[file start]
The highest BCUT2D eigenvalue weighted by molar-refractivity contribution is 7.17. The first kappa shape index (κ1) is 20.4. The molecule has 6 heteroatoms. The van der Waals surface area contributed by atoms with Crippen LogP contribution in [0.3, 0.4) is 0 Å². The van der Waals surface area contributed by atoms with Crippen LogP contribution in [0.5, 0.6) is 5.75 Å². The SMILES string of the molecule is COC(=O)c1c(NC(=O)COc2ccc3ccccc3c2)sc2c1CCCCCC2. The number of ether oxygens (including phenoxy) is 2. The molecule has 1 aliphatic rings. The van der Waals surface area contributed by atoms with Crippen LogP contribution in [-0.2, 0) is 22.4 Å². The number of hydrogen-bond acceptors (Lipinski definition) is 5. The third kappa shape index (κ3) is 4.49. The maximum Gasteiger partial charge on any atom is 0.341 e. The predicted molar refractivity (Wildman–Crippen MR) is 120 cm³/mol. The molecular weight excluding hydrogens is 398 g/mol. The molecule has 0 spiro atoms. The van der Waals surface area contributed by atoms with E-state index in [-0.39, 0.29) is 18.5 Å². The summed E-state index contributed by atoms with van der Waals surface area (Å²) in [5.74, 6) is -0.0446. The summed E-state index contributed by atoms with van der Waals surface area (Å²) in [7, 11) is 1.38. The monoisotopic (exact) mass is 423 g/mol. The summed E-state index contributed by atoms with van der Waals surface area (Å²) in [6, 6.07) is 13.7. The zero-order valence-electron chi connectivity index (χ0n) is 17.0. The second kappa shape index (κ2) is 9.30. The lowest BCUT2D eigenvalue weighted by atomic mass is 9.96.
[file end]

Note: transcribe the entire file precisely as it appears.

The highest BCUT2D eigenvalue weighted by molar-refractivity contribution is 7.17. The first kappa shape index (κ1) is 20.4. The molecule has 6 heteroatoms. The van der Waals surface area contributed by atoms with Crippen LogP contribution in [0.3, 0.4) is 0 Å². The van der Waals surface area contributed by atoms with Crippen LogP contribution in [0.5, 0.6) is 5.75 Å². The SMILES string of the molecule is COC(=O)c1c(NC(=O)COc2ccc3ccccc3c2)sc2c1CCCCCC2. The number of ether oxygens (including phenoxy) is 2. The molecule has 1 aliphatic rings. The van der Waals surface area contributed by atoms with Crippen LogP contribution in [-0.2, 0) is 22.4 Å². The number of hydrogen-bond acceptors (Lipinski definition) is 5. The third kappa shape index (κ3) is 4.49. The maximum Gasteiger partial charge on any atom is 0.341 e. The predicted molar refractivity (Wildman–Crippen MR) is 120 cm³/mol. The molecular weight excluding hydrogens is 398 g/mol. The molecule has 0 spiro atoms. The van der Waals surface area contributed by atoms with E-state index in [-0.39, 0.29) is 18.5 Å². The summed E-state index contributed by atoms with van der Waals surface area (Å²) in [5.74, 6) is -0.0446. The summed E-state index contributed by atoms with van der Waals surface area (Å²) in [7, 11) is 1.38. The monoisotopic (exact) mass is 423 g/mol. The summed E-state index contributed by atoms with van der Waals surface area (Å²) in [6, 6.07) is 13.7. The zero-order valence-electron chi connectivity index (χ0n) is 17.0. The second kappa shape index (κ2) is 9.30. The lowest BCUT2D eigenvalue weighted by atomic mass is 9.96.